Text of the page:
Sleep Education

American Academy of Sleep Medicine 

Find a Center
Use the following fields to locate sleep centers in your area.

Search radius:

CDC school start times

Filed in
  • School Start Times

Taylor Kasper  |  Aug 25, 2015
Email   Print

The alarm goes off at 6 a.m. Then it goes off four more times, because an extra 10 minutes of sleep trumps sitting down for breakfast. A granola bar on the bus is the gourmet breakfast of choice. The morning bus arrives at its stop by 6:38 a.m. and rolls into the school’s roundabout by 7 a.m. on the dot. Thirty more minutes blur by before another alarm goes off — the one that tells students it’s time to break out of zombie mode and start learning.

But for teenagers, their brains hit the snooze button for them. Welcome to an early school start time.

The Centers for Disease Control and Prevention recently released a report analyzing the start times of public middle and high schools in the U.S. Results show that only 17.7 percent of schools start classes at 8:30 a.m. or later. About 32 percent start school between 7:30 a.m. and 8 a.m. Nearly 7 percent of schools start before 7:30 a.m.

What’s wrong with early school start times for teens? The problem is that during puberty a biological change delays the timing of a teen’s body clock. This explains why teens tend to remain alert later at night. As a result teens have a hard time going to bed early enough to get the 9 hours of sleep they need before waking up for school.

This is bad news for students in a few different ways. Teens who don’t get enough sleep run a higher risk of being overweight. They also are more likely to suffer from depression or perform poorly in school. Sleepy teens also have a higher risk of being involved in a drowsy driving accident. Research suggests that teen car crash rates are higher when school starts earlier in the morning.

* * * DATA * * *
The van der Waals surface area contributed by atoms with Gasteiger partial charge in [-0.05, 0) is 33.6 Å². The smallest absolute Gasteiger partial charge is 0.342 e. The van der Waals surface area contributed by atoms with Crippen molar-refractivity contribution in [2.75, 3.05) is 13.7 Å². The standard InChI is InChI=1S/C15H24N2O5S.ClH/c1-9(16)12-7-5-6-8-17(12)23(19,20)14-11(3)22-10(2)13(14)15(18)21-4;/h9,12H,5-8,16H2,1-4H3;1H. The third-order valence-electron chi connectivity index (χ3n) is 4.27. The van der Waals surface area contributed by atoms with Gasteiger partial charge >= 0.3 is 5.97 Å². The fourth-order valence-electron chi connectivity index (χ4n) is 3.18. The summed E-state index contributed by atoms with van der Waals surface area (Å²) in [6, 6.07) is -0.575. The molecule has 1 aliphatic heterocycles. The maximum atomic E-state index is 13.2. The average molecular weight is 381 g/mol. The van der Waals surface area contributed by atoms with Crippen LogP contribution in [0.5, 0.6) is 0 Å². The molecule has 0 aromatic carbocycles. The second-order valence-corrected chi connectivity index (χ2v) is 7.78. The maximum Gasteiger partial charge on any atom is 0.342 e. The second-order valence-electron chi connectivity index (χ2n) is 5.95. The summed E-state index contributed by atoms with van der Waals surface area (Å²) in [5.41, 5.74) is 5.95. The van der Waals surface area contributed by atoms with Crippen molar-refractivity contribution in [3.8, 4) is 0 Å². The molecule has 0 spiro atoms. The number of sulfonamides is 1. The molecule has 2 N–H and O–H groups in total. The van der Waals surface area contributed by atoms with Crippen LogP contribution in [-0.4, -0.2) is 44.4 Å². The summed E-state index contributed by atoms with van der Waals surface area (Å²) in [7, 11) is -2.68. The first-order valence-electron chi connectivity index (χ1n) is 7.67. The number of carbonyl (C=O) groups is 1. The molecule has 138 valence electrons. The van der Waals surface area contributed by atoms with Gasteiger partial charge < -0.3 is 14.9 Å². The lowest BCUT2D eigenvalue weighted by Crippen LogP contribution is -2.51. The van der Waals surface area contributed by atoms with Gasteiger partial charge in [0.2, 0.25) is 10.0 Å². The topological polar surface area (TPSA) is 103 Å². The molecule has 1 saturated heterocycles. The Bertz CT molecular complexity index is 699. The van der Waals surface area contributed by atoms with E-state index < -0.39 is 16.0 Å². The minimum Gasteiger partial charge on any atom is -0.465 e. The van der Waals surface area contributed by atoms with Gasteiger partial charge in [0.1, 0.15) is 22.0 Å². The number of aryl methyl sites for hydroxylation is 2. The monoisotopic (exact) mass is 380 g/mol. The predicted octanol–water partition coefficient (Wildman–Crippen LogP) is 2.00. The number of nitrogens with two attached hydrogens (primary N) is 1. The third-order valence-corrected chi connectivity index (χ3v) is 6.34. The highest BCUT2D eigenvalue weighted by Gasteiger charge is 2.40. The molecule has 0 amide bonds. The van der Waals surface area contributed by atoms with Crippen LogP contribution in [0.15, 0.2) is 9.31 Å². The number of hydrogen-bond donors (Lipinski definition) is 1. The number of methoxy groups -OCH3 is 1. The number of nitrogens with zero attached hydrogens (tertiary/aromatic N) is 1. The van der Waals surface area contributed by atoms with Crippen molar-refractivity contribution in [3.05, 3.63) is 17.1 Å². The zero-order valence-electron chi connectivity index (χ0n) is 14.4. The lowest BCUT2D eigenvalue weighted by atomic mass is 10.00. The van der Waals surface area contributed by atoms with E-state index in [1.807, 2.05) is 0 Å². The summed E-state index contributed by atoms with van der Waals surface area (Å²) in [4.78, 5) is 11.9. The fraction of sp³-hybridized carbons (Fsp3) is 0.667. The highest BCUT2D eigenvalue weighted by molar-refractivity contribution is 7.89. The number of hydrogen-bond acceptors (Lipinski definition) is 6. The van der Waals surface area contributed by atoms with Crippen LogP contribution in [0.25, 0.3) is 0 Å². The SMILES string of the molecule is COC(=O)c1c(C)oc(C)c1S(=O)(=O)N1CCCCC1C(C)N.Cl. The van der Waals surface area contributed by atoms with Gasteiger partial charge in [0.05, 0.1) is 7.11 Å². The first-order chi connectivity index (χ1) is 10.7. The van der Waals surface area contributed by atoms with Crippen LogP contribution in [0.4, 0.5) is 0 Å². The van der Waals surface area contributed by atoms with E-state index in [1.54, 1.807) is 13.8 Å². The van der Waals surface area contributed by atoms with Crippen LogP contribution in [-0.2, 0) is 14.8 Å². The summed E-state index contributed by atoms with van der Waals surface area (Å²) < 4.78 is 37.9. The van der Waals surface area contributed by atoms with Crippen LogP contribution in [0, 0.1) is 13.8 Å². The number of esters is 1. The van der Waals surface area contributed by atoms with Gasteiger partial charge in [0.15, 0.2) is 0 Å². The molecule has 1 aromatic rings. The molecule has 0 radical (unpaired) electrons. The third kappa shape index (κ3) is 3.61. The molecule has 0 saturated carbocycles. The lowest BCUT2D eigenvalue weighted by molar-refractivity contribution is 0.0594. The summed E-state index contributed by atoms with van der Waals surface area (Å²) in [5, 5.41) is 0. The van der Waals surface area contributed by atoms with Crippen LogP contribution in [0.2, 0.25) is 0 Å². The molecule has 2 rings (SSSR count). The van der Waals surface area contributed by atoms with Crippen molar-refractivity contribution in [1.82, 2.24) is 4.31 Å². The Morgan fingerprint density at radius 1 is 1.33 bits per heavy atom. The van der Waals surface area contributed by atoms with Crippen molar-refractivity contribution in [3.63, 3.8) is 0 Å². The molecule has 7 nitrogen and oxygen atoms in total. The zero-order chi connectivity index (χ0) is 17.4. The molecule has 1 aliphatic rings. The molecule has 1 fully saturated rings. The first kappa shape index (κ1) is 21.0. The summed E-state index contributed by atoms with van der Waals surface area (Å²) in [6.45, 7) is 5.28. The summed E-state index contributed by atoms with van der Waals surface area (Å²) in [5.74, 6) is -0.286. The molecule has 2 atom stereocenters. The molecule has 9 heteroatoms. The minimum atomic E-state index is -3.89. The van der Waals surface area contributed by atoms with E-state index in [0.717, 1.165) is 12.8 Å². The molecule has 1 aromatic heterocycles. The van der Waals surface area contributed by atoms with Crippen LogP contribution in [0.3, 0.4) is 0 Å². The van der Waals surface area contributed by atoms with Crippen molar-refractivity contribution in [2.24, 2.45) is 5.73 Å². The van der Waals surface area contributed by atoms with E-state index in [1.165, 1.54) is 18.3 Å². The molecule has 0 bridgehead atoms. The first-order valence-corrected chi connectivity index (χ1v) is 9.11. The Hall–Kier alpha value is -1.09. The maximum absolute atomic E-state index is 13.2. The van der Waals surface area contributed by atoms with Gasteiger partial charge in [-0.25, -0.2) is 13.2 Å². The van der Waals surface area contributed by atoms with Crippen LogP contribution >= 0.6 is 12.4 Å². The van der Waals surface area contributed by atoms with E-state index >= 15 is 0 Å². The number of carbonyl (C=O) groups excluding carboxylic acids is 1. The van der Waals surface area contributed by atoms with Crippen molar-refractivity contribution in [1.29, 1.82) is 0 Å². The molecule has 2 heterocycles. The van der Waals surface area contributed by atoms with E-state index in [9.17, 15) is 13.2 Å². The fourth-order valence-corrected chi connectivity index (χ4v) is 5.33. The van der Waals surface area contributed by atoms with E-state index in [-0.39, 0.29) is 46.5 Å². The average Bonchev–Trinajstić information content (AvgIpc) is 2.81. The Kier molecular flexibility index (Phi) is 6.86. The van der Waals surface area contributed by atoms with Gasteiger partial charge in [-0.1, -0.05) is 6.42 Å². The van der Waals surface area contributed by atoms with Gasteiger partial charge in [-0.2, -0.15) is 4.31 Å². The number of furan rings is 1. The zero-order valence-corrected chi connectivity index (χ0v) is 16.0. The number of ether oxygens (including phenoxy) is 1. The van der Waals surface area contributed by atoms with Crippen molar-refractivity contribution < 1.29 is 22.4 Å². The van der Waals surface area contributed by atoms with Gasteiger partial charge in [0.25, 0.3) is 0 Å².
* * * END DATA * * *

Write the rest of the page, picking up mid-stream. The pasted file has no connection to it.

The American Academy of Sleep Medicine has a health advisory recommending that parents and school districts work together to implement smarter school start times for teens. But later school start times are only one part of the equation for healthy sleep in teens. The AASM also encourages parents to help teens make sleep a priority. Keep TVs and computers out of your teen’s bedroom, and set a communication curfew on school nights.

The morning routine doesn’t have to be a struggle. Let’s work together to give students the edge they need for a successful high school experience.

1 Comment

  1. 1 William 31 Aug
    This was my problem in the early years in my life,,,,I shared a bed room with a brother that was 10 yrs older then me,,,,,when i was 8 and he 18,,,,he would come in at say 11.00 pm or later and wake me right out of my sleep,,,,this was a problem for my school,,,,because i had no concentration,,,,the would try to research the problem in school via the counselors and such and never found any disorders because this was the problem now that i realize at age 50,,,i would be always half asleep,,,and the problem persisted with not getting proper sleep right through high school,,,,End result,,,,no good scholar credit,,,,which is what the world runs on !!